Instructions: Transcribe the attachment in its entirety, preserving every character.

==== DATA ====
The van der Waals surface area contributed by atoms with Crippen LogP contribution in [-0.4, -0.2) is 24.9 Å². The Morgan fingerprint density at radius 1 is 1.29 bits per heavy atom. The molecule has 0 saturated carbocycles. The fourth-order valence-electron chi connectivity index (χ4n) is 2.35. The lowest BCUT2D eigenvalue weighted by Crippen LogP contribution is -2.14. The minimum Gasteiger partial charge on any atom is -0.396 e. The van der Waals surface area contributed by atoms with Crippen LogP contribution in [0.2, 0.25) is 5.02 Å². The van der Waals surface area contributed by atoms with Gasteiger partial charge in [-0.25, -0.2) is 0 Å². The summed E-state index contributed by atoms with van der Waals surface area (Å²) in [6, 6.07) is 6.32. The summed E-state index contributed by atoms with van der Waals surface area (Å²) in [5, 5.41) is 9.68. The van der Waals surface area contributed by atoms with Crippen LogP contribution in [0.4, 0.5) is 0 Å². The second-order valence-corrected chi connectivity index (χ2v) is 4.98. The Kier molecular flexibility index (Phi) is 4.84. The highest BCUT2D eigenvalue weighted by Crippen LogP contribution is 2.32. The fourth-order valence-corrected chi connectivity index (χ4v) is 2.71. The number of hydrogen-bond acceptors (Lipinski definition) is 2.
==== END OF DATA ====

The van der Waals surface area contributed by atoms with Crippen LogP contribution in [-0.4, -0.2) is 24.9 Å². The Morgan fingerprint density at radius 1 is 1.29 bits per heavy atom. The molecule has 0 saturated carbocycles. The fourth-order valence-electron chi connectivity index (χ4n) is 2.35. The lowest BCUT2D eigenvalue weighted by Crippen LogP contribution is -2.14. The minimum Gasteiger partial charge on any atom is -0.396 e. The van der Waals surface area contributed by atoms with Crippen LogP contribution in [0.2, 0.25) is 5.02 Å². The van der Waals surface area contributed by atoms with Gasteiger partial charge in [-0.25, -0.2) is 0 Å². The summed E-state index contributed by atoms with van der Waals surface area (Å²) in [6, 6.07) is 6.32. The summed E-state index contributed by atoms with van der Waals surface area (Å²) in [5, 5.41) is 9.68. The van der Waals surface area contributed by atoms with Crippen LogP contribution in [0.4, 0.5) is 0 Å². The second-order valence-corrected chi connectivity index (χ2v) is 4.98. The Kier molecular flexibility index (Phi) is 4.84. The highest BCUT2D eigenvalue weighted by Crippen LogP contribution is 2.32. The fourth-order valence-corrected chi connectivity index (χ4v) is 2.71. The number of hydrogen-bond acceptors (Lipinski definition) is 2.